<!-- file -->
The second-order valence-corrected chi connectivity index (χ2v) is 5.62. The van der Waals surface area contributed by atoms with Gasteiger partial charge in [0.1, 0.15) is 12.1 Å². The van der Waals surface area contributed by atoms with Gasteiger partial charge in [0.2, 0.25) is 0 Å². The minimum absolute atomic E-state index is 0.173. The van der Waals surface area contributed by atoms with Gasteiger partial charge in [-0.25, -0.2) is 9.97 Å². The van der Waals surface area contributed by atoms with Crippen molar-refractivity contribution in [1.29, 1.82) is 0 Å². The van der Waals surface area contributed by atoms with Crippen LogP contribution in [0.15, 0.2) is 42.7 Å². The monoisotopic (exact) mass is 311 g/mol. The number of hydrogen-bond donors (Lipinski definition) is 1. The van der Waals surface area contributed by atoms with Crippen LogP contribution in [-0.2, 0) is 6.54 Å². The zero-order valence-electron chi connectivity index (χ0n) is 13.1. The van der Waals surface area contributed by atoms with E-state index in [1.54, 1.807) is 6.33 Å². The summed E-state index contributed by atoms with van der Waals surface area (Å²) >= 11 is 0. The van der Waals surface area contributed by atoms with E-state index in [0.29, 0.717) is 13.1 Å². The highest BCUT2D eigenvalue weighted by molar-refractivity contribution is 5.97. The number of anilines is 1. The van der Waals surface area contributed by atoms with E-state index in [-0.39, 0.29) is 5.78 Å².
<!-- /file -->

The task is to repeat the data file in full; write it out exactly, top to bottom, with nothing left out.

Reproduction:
The second-order valence-corrected chi connectivity index (χ2v) is 5.62. The van der Waals surface area contributed by atoms with Gasteiger partial charge in [0.1, 0.15) is 12.1 Å². The van der Waals surface area contributed by atoms with Gasteiger partial charge in [0.2, 0.25) is 0 Å². The minimum absolute atomic E-state index is 0.173. The van der Waals surface area contributed by atoms with Gasteiger partial charge in [-0.25, -0.2) is 9.97 Å². The van der Waals surface area contributed by atoms with Crippen molar-refractivity contribution in [1.29, 1.82) is 0 Å². The van der Waals surface area contributed by atoms with Crippen LogP contribution in [0.15, 0.2) is 42.7 Å². The monoisotopic (exact) mass is 311 g/mol. The number of hydrogen-bond donors (Lipinski definition) is 1. The van der Waals surface area contributed by atoms with Crippen LogP contribution in [-0.2, 0) is 6.54 Å². The zero-order valence-electron chi connectivity index (χ0n) is 13.1. The van der Waals surface area contributed by atoms with E-state index in [1.54, 1.807) is 6.33 Å². The summed E-state index contributed by atoms with van der Waals surface area (Å²) >= 11 is 0. The van der Waals surface area contributed by atoms with E-state index in [0.29, 0.717) is 13.1 Å². The highest BCUT2D eigenvalue weighted by molar-refractivity contribution is 5.97. The number of anilines is 1. The van der Waals surface area contributed by atoms with E-state index in [-0.39, 0.29) is 5.78 Å².